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Dr. Sheri L. Berkeley
PhD, George Mason University
Special Education
Director, PhD in Education
Research Methodology

Contact Information

Send email to Dr. Berkeley

Phone: (703) 993-9689
Fax: (703) 993-3681
Email: sberkele (

George Mason University
Fairfax Campus
Finley Building 212
4400 University Dr.
MS 1F2
Fairfax, VA 22030


Sheri Berkeley is a Professor in the Division of Special Education and disAbility Research at George Mason University.  She earned her Ph.D. from George Mason in 2007.  Her dissertation study that investigated self-regulation and reading comprehension outcomes for secondary students with learning disabilities was awarded both the Outstanding Achievement and Academic Excellence for PhD in Education Award from the Graduate School of Education at George Mason and the Award for Outstanding Doctoral Level Research from the Division of Learning Disabilities of the Council for Exceptional Children. 

Dr. Berkeley is a recipient of Mason’s 2015-16 Emerging Researcher/Scholar/Creator Award for exceptional promise in her discipline (  Her research focuses on understanding how to improve the self-regulation of learning of adolescents with learning disabilities.  She is particularly interested in improving educational outcomes for students with reading disabilities.  She is first author of a recent textbook, “Maximizing Effectiveness of Reading Comprehension Instruction in Diverse Classrooms” (2015), and her research has been published in top tier education research journals.

Currently, she is the principal investigator on a multi-year, cross-disciplinary NSF project (DRL-1420448, $813,329) investigating the self-regulation of students with learning disabilities during a project-based science activity, and a supplemental Research Experiences for Undergraduates (REU) grant ($11,534) to foster undergraduate interest in research careers related to STEM.  In the project, students with learning disabilities are taught strategies to foster self-regulation of learning while developing a Serious Educational Game that demonstrates their knowledge of advantages and disadvantages of renewable energy sources. Contemporary approaches to measuring self-regulation processes are being utilized as well as novel approaches to data collection.  Findings are expected to increase foundational knowledge of how to best foster self-regulation of science learning for students with learning disabilities. More information about the NSF project can be found at:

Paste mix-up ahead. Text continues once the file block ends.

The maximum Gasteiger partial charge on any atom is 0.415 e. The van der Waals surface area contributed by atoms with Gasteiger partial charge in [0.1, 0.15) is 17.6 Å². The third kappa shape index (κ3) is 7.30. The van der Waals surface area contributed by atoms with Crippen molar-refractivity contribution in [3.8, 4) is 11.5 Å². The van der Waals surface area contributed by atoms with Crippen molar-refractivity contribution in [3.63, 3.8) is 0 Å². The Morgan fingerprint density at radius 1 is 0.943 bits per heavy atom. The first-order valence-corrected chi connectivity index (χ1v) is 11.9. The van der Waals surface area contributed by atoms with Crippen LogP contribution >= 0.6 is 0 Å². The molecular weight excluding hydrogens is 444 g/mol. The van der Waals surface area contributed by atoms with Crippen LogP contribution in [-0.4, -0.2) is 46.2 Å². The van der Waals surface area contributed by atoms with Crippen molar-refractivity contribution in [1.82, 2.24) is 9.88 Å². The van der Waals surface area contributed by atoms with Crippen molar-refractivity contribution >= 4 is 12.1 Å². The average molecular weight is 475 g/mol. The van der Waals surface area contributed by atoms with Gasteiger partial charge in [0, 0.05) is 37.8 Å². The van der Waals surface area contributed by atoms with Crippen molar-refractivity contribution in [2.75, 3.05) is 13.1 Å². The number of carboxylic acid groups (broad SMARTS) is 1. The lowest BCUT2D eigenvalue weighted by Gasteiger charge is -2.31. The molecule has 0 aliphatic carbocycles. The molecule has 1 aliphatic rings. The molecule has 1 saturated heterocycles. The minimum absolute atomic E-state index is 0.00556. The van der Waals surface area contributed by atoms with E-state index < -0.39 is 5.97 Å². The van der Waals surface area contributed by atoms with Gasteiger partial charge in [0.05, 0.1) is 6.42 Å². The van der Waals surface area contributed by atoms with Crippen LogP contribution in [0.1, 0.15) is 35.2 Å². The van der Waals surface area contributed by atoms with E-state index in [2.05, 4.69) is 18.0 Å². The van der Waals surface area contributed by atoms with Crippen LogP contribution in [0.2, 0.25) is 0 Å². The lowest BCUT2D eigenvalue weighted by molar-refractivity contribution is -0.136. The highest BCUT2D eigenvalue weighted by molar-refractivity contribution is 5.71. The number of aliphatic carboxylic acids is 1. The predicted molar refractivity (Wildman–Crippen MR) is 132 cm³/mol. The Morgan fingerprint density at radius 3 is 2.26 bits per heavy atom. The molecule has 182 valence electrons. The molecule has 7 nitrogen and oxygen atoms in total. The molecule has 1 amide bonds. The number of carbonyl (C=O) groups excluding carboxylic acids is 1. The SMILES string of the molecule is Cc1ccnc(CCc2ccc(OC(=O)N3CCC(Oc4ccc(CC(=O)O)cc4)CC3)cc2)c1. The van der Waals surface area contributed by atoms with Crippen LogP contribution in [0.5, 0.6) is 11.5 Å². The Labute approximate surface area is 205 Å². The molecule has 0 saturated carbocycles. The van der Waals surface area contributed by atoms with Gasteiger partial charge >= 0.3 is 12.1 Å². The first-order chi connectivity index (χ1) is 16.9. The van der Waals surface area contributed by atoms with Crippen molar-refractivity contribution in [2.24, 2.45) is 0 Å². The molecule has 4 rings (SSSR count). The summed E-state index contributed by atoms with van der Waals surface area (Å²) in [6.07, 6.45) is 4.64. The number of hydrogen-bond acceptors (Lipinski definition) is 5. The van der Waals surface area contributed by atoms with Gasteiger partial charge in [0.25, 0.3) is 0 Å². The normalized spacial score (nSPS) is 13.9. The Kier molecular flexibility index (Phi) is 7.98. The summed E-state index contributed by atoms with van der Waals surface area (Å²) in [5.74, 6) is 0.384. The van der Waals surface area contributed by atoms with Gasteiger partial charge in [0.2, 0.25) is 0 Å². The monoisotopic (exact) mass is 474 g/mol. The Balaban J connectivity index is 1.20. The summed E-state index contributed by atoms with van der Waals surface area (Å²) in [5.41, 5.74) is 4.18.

Dr. Berkeley is currently theimmediate past president of the International Council for Learning Disabilities.  She served as program chair of the 39th Annual Conference of Learning Disabilities held in Baltimore, MD on October 17-18, 2017 (

Research Interests
  • Students with language-based learning disabilities
  • Reading
  • Strategy Instruction
  • Self-regulation
Recent Publications


Berkeley, S., & Taboada Barber, A. (2015). Maximizing effectiveness of reading comprehension instruction in diverse classrooms.  Baltimore, MD: Brookes Publishing.


Peer Reviewed Publications

Berkeley, S., & Riccomini, P. J. (2017).  Academic progress monitoring.  In J. M. Kauffman, D. P. Hallahan, & P.C. Pullen (Eds.), Handbook of special education (2nd edition).  New York, NY: Routledge.

Berkeley, S., King-Sears, M., Vilbas, J., & Conklin, S. (2016).  Textbook characteristics that support or thwart comprehension: The current state of social studies texts.  Reading & Writing Quarterly, 32, 247-242. 

Berkeley, S., Kurz, L., Boykin, A., & Evmenova, A. (2015).  Improving comprehension with digital text: A meta-analysis of interventions.  International Journal for Research in Learning Disabilities, 2, 8-43.

Berkeley, S., King-Sears, M. E., Hott, B. L., & Bradley-Black, K. (2014).  Are history textbooks more “considerate” after 20 years?  Journal of Special Education, 47, 217-230.

Berkeley, S., & Riccomini, P. J. (2013). QRAC-the-Code: A comprehension monitoring strategy for middle school social studies textbooks.  Journal of Learning Disabilities, 46, 154-165.

Lai, S. A., & Berkeley, S. (2012).  High stakes test accommodations: Research & practice. Learning Disability Quarterly, 35, 158-169. 

Berkeley, S., Mastropieri, M. A., & Scruggs, T.. (2011).  Reading comprehension strategy instruction and attribution retraining for secondary students with learning and other mild disabilities.  Journal of Learning Disabilities, 44, 18-32. 

Berkeley, S., Scruggs, T. E., & Mastropieri, M. A. (2010).  Reading comprehension instruction for students with learning disabilities, 1995-2006: A meta-analysis.  Remedial & Special Education, 31, 423-436.

Berkeley, S., Bender, W. N., Peaster, L. G., & Saunders, L. (2009).  A snapshot of progress toward implementation of responsiveness to intervention (RTI) throughout the United States.  Journal of Learning Disabilities, 42, 85-95.  

Mastropieri, M. A., Berkeley, S., Scruggs, T. E., & Marshak, L. (2008).  Strategies for improving content area instruction: Findings from recent research.  Insights on Learning Disabilities, 5, 73-88. 

Berkeley, S. (2007).  Middle schoolers with reading disabilities in book club? Teaching Exceptional Children Plus, 3(6), Article 5.

Mastropieri, M. A., Scruggs, T.E., Norland, J. J., Berkeley, S., McDuffie, K., Halloran Tornquist, B., & Conners, N. (2006).  Differentiated curriculum enhancement in middle-school science: Effects on classroom and high-stakes tests.  Journal of Special Education, 40, 130-137.